Re: [plasma] draft-freeman-plasma-requirements-08

Trevor Freeman <trevorf@exchange.microsoft.com> Fri, 14 February 2014 21:35 UTC

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From: Trevor Freeman <trevorf@exchange.microsoft.com>
To: Carl Wallace <carl@redhoundsoftware.com>
Thread-Topic: draft-freeman-plasma-requirements-08
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Date: Fri, 14 Feb 2014 21:35:15 +0000
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Cc: "Peter Yee \(peter@akayla.com\)" <peter@akayla.com>, "plasma@ietf.org" <plasma@ietf.org>
Subject: Re: [plasma] draft-freeman-plasma-requirements-08
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Hi Carl,



General

Sorry it took longer than I was hoping for but I finally got the 09 draft out.



I want to thank you and Peter for your feedback because it has help the document in my humble opinion.:)



I have done a little more surgery in this version to try and put the focus more on email with assess control rather than just access control as you suggested. I think it is now clear we are looking to deliver an alternative for ESS not an alternative for S/MIME as a whole.  Jims document get more into the Recipient Info section so I did not want to steal his thunder on that part. I have pruned out some of the non-essential content to get the size down as you also suggested.



I have added your suggested security and privacy concerns to the  security considerations. I hope I have accurately captured the concerns there.



See inline below



Trevor

-----Original Message-----

From: plasma [mailto:plasma-bounces@ietf.org] On Behalf Of Carl Wallace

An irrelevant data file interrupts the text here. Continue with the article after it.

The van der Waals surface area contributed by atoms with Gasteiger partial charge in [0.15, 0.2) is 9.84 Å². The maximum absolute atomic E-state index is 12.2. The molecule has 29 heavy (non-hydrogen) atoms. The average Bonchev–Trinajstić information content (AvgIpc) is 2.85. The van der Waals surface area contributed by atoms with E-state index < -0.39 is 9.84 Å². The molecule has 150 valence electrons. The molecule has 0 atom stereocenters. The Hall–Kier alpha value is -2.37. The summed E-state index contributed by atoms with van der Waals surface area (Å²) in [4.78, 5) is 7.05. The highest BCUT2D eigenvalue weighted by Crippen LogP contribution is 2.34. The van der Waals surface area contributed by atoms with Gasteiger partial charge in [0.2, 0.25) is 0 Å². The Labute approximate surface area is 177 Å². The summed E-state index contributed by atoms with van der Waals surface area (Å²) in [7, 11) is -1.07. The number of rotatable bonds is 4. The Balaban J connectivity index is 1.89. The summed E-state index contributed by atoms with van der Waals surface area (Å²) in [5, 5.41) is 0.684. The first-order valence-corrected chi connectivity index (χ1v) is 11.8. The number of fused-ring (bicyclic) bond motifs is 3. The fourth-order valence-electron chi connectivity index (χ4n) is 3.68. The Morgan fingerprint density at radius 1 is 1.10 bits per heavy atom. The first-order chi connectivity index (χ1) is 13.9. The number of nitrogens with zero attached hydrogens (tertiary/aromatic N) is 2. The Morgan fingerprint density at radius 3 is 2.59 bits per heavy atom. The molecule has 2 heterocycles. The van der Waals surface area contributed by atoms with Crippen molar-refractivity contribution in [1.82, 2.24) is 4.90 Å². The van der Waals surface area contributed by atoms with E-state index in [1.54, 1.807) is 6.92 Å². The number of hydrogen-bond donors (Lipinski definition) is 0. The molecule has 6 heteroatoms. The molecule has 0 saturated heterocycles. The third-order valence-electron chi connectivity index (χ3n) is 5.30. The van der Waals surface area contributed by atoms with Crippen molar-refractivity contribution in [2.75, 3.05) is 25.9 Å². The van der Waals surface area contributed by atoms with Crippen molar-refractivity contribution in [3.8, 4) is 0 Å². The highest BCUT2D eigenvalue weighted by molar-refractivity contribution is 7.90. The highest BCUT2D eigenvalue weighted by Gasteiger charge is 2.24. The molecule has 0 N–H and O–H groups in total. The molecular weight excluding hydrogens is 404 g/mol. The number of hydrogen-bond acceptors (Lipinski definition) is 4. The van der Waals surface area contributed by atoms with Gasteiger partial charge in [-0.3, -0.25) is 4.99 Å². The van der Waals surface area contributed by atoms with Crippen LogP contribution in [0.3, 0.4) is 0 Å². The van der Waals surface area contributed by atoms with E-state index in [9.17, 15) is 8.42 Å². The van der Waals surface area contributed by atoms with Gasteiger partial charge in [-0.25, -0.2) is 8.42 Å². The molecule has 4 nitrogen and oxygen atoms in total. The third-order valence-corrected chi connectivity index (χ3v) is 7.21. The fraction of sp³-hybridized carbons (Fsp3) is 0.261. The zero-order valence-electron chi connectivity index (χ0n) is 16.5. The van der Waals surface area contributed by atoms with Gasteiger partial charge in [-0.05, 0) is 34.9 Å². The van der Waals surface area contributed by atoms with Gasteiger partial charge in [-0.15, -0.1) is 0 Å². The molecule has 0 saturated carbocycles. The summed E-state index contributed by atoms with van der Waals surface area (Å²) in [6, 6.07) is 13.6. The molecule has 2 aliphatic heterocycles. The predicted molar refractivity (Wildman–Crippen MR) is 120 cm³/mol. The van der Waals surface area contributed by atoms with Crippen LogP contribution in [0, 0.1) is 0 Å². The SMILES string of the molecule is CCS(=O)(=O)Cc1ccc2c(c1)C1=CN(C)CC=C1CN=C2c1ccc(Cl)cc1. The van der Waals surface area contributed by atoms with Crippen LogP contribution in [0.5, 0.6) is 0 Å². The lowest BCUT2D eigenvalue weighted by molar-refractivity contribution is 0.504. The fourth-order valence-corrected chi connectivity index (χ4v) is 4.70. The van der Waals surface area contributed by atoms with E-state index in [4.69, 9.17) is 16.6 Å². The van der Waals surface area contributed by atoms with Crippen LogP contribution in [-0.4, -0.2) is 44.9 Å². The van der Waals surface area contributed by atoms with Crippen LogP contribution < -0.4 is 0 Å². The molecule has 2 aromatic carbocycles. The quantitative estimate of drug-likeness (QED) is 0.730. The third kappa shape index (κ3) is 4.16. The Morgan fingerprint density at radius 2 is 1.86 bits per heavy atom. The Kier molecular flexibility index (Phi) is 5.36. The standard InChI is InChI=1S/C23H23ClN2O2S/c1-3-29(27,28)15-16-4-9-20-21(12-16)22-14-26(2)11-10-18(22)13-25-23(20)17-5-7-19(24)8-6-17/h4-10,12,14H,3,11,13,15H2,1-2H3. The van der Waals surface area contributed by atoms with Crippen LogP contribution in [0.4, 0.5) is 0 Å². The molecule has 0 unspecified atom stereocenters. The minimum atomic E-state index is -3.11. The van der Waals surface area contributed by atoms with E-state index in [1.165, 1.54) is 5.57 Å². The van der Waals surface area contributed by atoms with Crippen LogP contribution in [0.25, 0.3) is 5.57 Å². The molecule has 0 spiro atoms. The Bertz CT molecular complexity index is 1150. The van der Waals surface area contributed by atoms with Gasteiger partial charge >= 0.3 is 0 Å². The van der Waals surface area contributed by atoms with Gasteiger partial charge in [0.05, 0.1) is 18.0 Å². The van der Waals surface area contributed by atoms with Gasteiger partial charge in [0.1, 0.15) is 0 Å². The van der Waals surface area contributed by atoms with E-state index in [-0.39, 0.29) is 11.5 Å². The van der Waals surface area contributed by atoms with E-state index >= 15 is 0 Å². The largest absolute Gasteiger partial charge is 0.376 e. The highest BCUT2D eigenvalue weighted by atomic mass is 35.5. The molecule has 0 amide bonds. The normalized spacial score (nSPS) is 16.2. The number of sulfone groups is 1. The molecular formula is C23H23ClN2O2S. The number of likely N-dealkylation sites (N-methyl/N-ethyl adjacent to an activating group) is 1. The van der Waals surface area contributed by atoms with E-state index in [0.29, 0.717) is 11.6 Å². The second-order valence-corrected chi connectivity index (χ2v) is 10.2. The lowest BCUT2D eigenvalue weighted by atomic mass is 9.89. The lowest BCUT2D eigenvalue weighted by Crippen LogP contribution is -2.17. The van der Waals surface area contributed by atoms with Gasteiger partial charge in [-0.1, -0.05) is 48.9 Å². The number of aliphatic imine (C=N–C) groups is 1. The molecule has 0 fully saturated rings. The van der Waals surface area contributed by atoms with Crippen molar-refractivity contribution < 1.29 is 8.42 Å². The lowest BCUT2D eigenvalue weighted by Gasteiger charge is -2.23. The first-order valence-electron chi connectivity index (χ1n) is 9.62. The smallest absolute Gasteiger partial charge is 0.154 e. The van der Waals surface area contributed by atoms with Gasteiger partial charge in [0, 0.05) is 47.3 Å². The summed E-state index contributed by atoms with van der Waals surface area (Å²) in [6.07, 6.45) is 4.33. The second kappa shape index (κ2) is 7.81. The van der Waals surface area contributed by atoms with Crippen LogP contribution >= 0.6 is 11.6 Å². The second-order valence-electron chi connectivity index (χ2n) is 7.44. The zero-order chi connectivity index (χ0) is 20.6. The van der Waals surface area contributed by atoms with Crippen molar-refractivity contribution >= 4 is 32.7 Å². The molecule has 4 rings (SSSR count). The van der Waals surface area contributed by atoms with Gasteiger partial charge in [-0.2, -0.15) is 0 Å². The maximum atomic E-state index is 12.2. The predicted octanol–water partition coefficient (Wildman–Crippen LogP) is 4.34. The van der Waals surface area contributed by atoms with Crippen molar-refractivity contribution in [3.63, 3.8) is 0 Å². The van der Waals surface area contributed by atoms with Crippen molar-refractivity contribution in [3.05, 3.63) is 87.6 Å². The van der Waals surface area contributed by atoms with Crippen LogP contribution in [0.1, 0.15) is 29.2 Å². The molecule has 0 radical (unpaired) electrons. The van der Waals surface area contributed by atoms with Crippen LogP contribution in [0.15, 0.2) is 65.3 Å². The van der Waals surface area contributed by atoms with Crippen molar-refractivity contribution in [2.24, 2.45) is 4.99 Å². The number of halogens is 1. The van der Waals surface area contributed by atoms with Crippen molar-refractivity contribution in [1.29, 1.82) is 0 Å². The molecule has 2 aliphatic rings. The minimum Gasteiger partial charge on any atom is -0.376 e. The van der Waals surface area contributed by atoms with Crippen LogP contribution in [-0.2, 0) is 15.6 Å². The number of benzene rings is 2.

Sent: Thursday, November 21, 2013 2:21 PM

To: plasma@ietf.org

Subject: [plasma] draft-freeman-plasma-requirements-08



After IETF 88 I read this document for this first time.  Below are some comments.



General



- The document is too long.  The use cases seem unnecessary to support the primary (?) motivation - i.e., ESS security labels don't work as desired.



- Should state early in the document whether or not use of S/MIME (i.e.,

CMS) is a requirement or if the aim is to do something different (first bullet in 5.2 asserts backwards compatibility but is pretty far into the document and section 5.2 is a bit fuzzy).



- For a document that asserts an email focus up front, there is too much focus on SAML/XACML concepts.  An email focus for the document might be to reference a new recipient info type that points to a key server (and maybe a signed attribute for instructions to key server too).  While the document sets the table with ESS labels as the objection, it seems like the real objection is premature release of CEKs relative to access control decisions (which doesn't necessarily have anything to do with labels).